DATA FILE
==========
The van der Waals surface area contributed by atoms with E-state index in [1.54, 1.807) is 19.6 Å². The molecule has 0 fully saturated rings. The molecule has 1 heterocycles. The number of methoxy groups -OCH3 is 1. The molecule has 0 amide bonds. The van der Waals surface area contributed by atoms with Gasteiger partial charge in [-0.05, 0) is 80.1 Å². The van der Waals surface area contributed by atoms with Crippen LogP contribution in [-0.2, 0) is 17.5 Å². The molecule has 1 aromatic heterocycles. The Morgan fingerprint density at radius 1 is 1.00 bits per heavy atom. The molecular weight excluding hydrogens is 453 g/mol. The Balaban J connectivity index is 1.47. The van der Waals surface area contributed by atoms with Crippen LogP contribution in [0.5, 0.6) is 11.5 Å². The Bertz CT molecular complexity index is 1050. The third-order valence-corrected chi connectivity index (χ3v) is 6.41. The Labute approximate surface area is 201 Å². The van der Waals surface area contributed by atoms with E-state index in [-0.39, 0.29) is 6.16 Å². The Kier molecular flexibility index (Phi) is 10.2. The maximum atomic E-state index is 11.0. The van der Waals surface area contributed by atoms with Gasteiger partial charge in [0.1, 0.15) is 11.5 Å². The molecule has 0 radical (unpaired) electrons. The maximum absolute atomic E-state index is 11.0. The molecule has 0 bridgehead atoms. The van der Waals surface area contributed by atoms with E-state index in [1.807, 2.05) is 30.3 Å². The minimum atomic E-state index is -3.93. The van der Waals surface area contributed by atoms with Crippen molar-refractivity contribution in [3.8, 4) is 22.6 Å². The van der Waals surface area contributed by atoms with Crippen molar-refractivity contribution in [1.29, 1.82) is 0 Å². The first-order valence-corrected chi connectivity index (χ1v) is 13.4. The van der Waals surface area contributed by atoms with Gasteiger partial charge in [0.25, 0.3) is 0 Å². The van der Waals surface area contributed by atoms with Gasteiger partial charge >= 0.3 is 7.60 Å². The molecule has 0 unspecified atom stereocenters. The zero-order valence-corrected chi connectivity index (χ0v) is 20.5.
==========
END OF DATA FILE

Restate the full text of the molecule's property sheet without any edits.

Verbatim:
The van der Waals surface area contributed by atoms with E-state index in [1.54, 1.807) is 19.6 Å². The molecule has 0 fully saturated rings. The molecule has 1 heterocycles. The number of methoxy groups -OCH3 is 1. The molecule has 0 amide bonds. The van der Waals surface area contributed by atoms with Gasteiger partial charge in [-0.05, 0) is 80.1 Å². The van der Waals surface area contributed by atoms with Crippen LogP contribution in [-0.2, 0) is 17.5 Å². The molecule has 1 aromatic heterocycles. The Morgan fingerprint density at radius 1 is 1.00 bits per heavy atom. The molecular weight excluding hydrogens is 453 g/mol. The Balaban J connectivity index is 1.47. The van der Waals surface area contributed by atoms with Crippen LogP contribution in [0.5, 0.6) is 11.5 Å². The Bertz CT molecular complexity index is 1050. The third-order valence-corrected chi connectivity index (χ3v) is 6.41. The Labute approximate surface area is 201 Å². The van der Waals surface area contributed by atoms with E-state index in [-0.39, 0.29) is 6.16 Å². The Kier molecular flexibility index (Phi) is 10.2. The maximum atomic E-state index is 11.0. The van der Waals surface area contributed by atoms with Gasteiger partial charge in [0.1, 0.15) is 11.5 Å². The molecule has 0 radical (unpaired) electrons. The maximum absolute atomic E-state index is 11.0. The molecule has 0 bridgehead atoms. The van der Waals surface area contributed by atoms with E-state index in [1.807, 2.05) is 30.3 Å². The minimum atomic E-state index is -3.93. The van der Waals surface area contributed by atoms with Crippen molar-refractivity contribution in [3.8, 4) is 22.6 Å². The van der Waals surface area contributed by atoms with Crippen molar-refractivity contribution in [1.29, 1.82) is 0 Å². The first-order valence-corrected chi connectivity index (χ1v) is 13.4. The van der Waals surface area contributed by atoms with Gasteiger partial charge in [0.25, 0.3) is 0 Å². The van der Waals surface area contributed by atoms with Gasteiger partial charge >= 0.3 is 7.60 Å². The molecule has 0 unspecified atom stereocenters. The zero-order valence-corrected chi connectivity index (χ0v) is 20.5.